• Beetles (Cabinet/Warehouse, Cadelle, Cigarette, Confused Flour, Drugstore, Khapra, Merchant Grain, Red Flour, Sawtoothed Grain, Weevils [Granary, Rice], Yellow Mealworm)
  • Birds (European Starling, Pigeon/ Rock Dove, Gull)
  • Cat Fleas
  • Cockroaches (American, Asian, Australian, Brown-banded, German, Oriental, Smoky Brown)
  • Earwigs
  • Flies (Blow/Bottle, Cheese Skipper, Cluster, Deer, Drain/Moth/Filter/Sewage Gnat, Fruit/Vinegar, Fungus Gnats, Horse, House, Phorid, Sphaerocerid, or Stable)
  • House Centipedes
  • Mice (House, Deer/White-footed)
  • Millipedes
  • Mosquitoes
  • Moths (Angoumois Grain, Indian Meal)
  • Pillbugs and Sowbugs
  • Rats (Norway, Roof/Black)
  • Silverfish and Firebrats
  • Spiders (Black Widow, Brown Widow, Brown Recluse)
  • Termites (Drywood, Eastern Subterranean, Formosan Subterranean)
  • Ticks (Lone Star, Blacklegged/Deer, American Dog, Brown Dog)
  • Wildlife: Feral Cats, Bats (Little Brown, Big Brown), _________________, ________________, ______________, _______________
  • Other _____________ 

Pest Management

Pest management strategies must be included in an approved IPM Plan for each site. The IPM Plan will be developed with assistance from a qualified IPM expert who is certified by GreenPro, GreenShield, EcoWise, or similar program. The IPM Plan will contain both general procedures and specific action plans for each pest selected above. Each action plan will include inspection and monitoring guidelines, an action threshold, acceptable management strategies, and criteria for selecting management strategies. The IPM Plan and pest-specific action plans are to be updated at least annually by site staff and more frequently if necessary.

Integrated Pest Management Procedures

Understanding pest survival needs is essential to implementing IPM effectively. Pests seek habitats that provide basic needs such as food, water, and shelter. Pest populations can be prevented or controlled by creating conditions that are not conducive to their survival. This can be accomplished through the removal of pests’ basic needs or by simply blocking their access into buildings. Chemical controls are used as a last resort. 

IPM procedures, as detailed in the IPM Plan, will determine when to control pests and what control methods to employ. Applying IPM principles prevents unacceptable levels of pest activity and damage. These principles are implemented by the most economical means and with the least possible hazard to people, property, and the environment. Our sites shall follow the IPM approach outlined below and detailed in the IPM Plan.

  1. Monitor each pest to determine pest population, size, occurrence, and natural enemy population (if present), using visual inspection and monitoring devices. Monitor in every unit and common area at least once per year. Based on inspection and monitoring, identify decisions and practices that could affect pest populations. Keep records of all inspections and monitoring.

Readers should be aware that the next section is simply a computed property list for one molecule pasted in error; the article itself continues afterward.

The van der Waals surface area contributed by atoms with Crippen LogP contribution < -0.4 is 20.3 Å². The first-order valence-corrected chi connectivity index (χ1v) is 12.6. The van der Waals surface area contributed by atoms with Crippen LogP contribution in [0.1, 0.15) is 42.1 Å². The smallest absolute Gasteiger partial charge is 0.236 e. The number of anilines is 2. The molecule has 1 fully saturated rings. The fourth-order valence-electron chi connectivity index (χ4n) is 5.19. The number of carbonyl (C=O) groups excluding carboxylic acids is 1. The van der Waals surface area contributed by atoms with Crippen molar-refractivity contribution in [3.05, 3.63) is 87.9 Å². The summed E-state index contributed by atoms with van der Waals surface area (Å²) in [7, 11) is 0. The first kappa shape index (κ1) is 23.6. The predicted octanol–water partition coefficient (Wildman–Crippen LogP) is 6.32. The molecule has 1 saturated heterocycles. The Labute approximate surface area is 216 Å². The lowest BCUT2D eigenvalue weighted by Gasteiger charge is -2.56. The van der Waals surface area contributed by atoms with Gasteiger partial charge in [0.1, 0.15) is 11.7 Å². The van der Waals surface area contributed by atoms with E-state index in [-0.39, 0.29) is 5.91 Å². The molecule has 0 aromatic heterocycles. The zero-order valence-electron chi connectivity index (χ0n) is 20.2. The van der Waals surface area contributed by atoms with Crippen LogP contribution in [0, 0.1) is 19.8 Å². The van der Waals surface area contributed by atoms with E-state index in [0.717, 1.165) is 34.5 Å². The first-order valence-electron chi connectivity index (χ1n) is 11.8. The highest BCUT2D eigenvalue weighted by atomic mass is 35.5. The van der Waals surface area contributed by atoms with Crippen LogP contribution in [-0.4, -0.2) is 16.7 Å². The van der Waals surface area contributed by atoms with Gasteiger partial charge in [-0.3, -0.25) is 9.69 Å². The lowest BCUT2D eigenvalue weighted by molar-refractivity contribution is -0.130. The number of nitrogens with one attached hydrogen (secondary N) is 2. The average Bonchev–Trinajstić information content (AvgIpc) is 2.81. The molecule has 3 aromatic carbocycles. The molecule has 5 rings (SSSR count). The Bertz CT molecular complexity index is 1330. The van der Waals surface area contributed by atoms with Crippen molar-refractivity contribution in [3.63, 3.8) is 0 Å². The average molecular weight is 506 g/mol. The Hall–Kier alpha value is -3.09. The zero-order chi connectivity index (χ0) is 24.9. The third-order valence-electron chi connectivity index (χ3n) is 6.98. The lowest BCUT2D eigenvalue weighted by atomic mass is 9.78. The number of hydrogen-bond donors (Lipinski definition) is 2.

2. For each pest species at each site, set an action threshold—the pest population level at which control actions must be employed.
  3. Consider a range of potential treatments for each pest problem. Employ nonpesticidal tactics first. Consider the use of chemicals only as a last resort and select and use chemicals approved by the IPM coordinator and in accordance with the provisions of this policy.
    1. Determine the most effective treatment time, based on pest biology and other variables, such as weather, resident schedule, seasonal changes in wildlife use, and local conditions.
    2. Design and construct indoor and outdoor areas to reduce and eliminate pest habitats.
    3. Modify management practices, including watering, mulching, waste management, and food storage.
    4. Modify pest ecosystems to reduce food and living space.
    5. Use physical controls such as hand-weeding, traps, and barriers.
    6. Use biological controls (introducing or enhancing pests' natural enemies).
    7. Although the goal of this IPM program is to reduce and ultimately eliminate use of toxic chemicals, toxic chemicals may become necessary in certain situations. Cost or staffing considerations alone will not be adequate justification for use of chemical control agents. When it is determined that a pesticide must be used to prevent pest levels from exceeding action thresholds, choose the least-hazardous material(s). Least toxic pesticides are those labeled with the signal word “CAUTION.” The application of such pesticides is subject to the Federal Insecticide, Fungicide, and Rodenticide Act (7 USC 136 et seq.), Environmental Protection Agency regulations in 40 CFR, Occupational Safety and Health Administration regulations, and state and local regulations. If it becomes necessary to use pesticides, they will be applied during appropriate times and in such a way to maximize their efficacy and minimize the possibility of human exposure.